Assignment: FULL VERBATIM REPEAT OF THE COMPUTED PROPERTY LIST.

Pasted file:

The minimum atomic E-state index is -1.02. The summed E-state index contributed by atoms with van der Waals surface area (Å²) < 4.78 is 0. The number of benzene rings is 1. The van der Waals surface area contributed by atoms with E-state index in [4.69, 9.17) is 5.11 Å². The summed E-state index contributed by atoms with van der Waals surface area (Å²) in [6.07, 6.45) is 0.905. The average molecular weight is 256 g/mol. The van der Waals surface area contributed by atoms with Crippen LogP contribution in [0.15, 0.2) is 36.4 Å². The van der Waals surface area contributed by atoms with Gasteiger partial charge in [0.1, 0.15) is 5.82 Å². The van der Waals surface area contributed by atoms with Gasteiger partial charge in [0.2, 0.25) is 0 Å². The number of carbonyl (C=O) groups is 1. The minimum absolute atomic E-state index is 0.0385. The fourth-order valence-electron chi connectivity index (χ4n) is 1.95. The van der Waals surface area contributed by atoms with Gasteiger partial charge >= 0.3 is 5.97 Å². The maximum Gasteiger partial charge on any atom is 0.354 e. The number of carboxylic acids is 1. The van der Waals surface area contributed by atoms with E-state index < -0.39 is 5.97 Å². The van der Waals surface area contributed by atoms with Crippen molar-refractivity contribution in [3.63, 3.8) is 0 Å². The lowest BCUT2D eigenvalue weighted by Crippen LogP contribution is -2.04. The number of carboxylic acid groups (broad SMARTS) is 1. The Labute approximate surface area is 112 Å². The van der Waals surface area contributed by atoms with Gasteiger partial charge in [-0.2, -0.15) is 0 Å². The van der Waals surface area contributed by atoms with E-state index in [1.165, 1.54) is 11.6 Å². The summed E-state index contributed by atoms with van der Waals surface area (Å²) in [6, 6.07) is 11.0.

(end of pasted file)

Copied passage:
The minimum atomic E-state index is -1.02. The summed E-state index contributed by atoms with van der Waals surface area (Å²) < 4.78 is 0. The number of benzene rings is 1. The van der Waals surface area contributed by atoms with E-state index in [4.69, 9.17) is 5.11 Å². The summed E-state index contributed by atoms with van der Waals surface area (Å²) in [6.07, 6.45) is 0.905. The average molecular weight is 256 g/mol. The van der Waals surface area contributed by atoms with Crippen LogP contribution in [0.15, 0.2) is 36.4 Å². The van der Waals surface area contributed by atoms with Gasteiger partial charge in [0.1, 0.15) is 5.82 Å². The van der Waals surface area contributed by atoms with Gasteiger partial charge in [0.2, 0.25) is 0 Å². The number of carbonyl (C=O) groups is 1. The minimum absolute atomic E-state index is 0.0385. The fourth-order valence-electron chi connectivity index (χ4n) is 1.95. The van der Waals surface area contributed by atoms with Gasteiger partial charge >= 0.3 is 5.97 Å². The maximum Gasteiger partial charge on any atom is 0.354 e. The number of carboxylic acids is 1. The van der Waals surface area contributed by atoms with E-state index < -0.39 is 5.97 Å². The van der Waals surface area contributed by atoms with Crippen molar-refractivity contribution in [3.63, 3.8) is 0 Å². The lowest BCUT2D eigenvalue weighted by Crippen LogP contribution is -2.04. The number of carboxylic acid groups (broad SMARTS) is 1. The Labute approximate surface area is 112 Å². The van der Waals surface area contributed by atoms with Gasteiger partial charge in [-0.2, -0.15) is 0 Å². The van der Waals surface area contributed by atoms with E-state index in [1.165, 1.54) is 11.6 Å². The summed E-state index contributed by atoms with van der Waals surface area (Å²) in [6, 6.07) is 11.0.